TweetFollow Us on Twitter

Back to the Shell

Volume Number: 22 (2006)
Issue Number: 9
Column Tag: Mac in the Shell

Back to the Shell

Revisiting the basics in an advanced kind of way.

by Edward Marczak


Recently, I've gotten a number of people contacting me asking if I could write some more about "using the shell". Well, for close to two years, that's just about all this column talks about! But, that means it's time for me to get back to basics. For the long-time reader, though, I'll get into some command-line goodness that I haven't tread upon quite yet.

The Shell

When you run, that's your gateway to a shell: the text-based command interpreter. This is similar to a DOS shell or MSH under Windows, an xterm in X, or, a dedicated hardware terminal that is serially patched into a host. This is the original CRT interface into a system (props to punch cards and paper-based teletypes).

Some people also call a GUI interface a "shell". While that's probably partially correct, for the purposes of this column, "shell" will always refer to the text-based, command-line driven variety. Nor will it refer to file manipulation shells like Midnight Commander, et al.

Different shells have arisen over the years, with the Bourne Shell, or "sh" being the original Unix shell. The C-Shell, or "csh", became a popular alternative. Finally, "bash", or, the "Bourne Again Shell" added many features to the original sh, and is now the default shell in OS X (starting with 10.3 - 10.2 and earlier used csh as the default). When I say "default", I mean just that: it's a nice gesture that the OS chooses something for you, but you can choose any shell you like as your default. A user's shell is stored in their user record, either in NetInfo or OpenDirectory.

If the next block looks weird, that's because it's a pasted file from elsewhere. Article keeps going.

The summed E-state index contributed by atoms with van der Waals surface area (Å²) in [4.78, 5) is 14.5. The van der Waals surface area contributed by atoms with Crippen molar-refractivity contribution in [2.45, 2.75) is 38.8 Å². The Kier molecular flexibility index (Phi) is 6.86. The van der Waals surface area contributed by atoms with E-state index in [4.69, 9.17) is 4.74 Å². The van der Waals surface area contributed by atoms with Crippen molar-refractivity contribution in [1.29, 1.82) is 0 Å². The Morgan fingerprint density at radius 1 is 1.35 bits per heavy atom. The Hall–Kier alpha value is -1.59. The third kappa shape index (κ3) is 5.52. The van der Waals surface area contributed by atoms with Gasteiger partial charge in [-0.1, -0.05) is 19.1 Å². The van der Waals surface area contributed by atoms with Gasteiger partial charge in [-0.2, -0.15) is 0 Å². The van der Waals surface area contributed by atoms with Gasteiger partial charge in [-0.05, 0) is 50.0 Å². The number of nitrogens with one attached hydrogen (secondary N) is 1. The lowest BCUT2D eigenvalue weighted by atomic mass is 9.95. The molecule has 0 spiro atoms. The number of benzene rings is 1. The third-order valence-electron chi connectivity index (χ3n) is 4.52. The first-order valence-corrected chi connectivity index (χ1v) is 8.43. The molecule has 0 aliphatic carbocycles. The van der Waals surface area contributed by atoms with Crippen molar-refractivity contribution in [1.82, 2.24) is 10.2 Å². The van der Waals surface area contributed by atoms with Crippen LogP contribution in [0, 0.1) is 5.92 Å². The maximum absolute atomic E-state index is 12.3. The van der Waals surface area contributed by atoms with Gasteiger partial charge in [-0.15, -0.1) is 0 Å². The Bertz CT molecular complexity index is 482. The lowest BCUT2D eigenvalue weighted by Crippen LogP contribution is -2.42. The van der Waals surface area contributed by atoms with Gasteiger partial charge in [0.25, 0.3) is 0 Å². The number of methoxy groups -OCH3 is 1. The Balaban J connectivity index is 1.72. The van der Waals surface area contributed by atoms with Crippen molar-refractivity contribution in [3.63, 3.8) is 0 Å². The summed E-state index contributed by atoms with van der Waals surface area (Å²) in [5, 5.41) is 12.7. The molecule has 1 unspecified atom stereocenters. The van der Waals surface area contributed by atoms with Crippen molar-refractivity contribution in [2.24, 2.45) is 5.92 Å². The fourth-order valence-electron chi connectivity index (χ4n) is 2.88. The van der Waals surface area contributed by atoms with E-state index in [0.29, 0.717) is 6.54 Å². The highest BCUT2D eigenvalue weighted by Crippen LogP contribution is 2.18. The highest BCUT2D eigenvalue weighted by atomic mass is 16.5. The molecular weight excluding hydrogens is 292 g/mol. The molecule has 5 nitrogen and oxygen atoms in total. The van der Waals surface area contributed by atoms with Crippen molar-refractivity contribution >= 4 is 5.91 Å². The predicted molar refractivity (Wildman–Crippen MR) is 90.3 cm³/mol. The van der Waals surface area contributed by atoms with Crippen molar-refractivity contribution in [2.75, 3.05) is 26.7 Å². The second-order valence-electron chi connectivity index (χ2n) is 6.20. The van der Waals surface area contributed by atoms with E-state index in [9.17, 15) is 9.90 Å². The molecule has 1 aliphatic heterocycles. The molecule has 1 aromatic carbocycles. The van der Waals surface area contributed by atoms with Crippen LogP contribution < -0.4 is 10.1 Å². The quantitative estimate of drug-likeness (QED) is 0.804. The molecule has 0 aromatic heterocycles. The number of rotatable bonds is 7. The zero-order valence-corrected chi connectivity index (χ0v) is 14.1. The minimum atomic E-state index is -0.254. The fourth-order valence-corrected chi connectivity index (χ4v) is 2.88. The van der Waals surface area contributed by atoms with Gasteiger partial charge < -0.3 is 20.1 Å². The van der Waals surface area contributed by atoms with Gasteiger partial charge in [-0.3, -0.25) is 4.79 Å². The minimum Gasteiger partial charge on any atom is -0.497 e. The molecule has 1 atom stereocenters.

That's the abridged (re)introduction: A shell is a user interface that accepts input, processes that input, and produces output. For a much deeper introduction, please refer to my March 2005 column in MacTech. (Available now, by the way as part of the MacTech CD - <>).

Father's Day

Father's Day, 2006: Not only am I a father, but I happened to be at my Father's house. Of course, I'm also a consultant, and holidays don't stop clients from calling when there is a problem! So, when I got a "but I'm sure it will only take you a minute" call during the day, I figured I'd make a client happy. But I didn't have my laptop, or any OS X box for that matter. I have to admit that my Father is a Windows guy, so I had access to his machine. There are plenty of ssh clients for Windows (with PuTTY being my favorite <>), and OS X Server has ssh enabled by default. Feel free to enable it in OS X by opening the Sharing Pref Pane and placing a check mark next to "Remote Login". ssh, if you are unfamiliar with it, is the Secure Shell. Now, it's not really a shell in and of itself, but a way to access a remote shell - typically one on another machine. It's 'secure' because all traffic between the ssh client and the ssh server is encrypted. The moral of this tale turns out to be the 'why' section of this article. "Why should I use a text-based interface when I have yummy Aqua?" Let me (briefly) count the ways:

    1. Power: Quickly find and affect a huge number of surgically selected files.

    2. Power: Many times, in many ways, it's the GUI that's still catching up with the shell. There are options in many of the shell tools that just can't be performed with the GUI.